David Boyle has just completed the Boyle Review on Barriers to Choice in public services for the Treasury and Cabinet Office. He is a former Lib Dem parliamentary candidate. His book Broke: who killed the middle classes? is published later this month.
You don’t have to be a Conservative to want a ‘property-owning democracy’, though many Conservatives do
The phrase was popularised by Anthony Eden at a conference speech in 1946 and became increasingly associated with conservatism, with a Big C and a small c. It was also the heart of what Margaret Thatcher believed.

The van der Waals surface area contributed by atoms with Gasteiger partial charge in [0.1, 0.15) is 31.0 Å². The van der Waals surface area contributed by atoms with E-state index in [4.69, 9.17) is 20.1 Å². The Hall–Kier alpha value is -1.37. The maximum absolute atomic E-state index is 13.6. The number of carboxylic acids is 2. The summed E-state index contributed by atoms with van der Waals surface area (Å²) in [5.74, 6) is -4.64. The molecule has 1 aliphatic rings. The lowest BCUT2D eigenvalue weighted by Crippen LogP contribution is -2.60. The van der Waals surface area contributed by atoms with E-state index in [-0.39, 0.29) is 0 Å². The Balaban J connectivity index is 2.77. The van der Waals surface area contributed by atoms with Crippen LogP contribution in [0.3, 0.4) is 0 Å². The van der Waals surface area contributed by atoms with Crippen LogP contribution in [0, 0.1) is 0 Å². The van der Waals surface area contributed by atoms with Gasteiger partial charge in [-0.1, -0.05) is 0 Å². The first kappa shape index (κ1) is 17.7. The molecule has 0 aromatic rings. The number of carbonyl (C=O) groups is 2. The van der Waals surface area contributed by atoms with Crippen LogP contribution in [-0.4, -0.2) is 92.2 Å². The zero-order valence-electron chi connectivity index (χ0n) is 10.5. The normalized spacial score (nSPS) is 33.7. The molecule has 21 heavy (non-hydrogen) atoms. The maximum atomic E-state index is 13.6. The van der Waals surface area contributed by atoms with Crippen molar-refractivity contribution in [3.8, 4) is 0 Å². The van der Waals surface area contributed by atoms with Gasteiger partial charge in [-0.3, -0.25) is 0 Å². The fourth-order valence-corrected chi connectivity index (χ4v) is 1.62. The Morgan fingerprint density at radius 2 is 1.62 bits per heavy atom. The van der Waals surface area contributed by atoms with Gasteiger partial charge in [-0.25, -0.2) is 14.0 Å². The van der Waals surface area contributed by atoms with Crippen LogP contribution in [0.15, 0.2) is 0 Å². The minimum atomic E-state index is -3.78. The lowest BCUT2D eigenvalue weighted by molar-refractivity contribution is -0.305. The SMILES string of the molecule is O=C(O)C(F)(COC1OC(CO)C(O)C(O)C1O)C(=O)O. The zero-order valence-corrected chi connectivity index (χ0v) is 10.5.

When, in the autumn of 1979, the group of policy-makers around Geoffrey Howe and Nigel Lawson met at the party conference to discuss ending exchange controls, they were unsure whether she would back them.
But they were absolutely sure of one thing – that she had an absolute commitment to home-owners and to the middle classes.
So looking back three decades, there is a paradox about the legacy of those years and the decisions taken since. The middle classes felt better as their sat on homes worth increasingly large sums – but what about the new generation?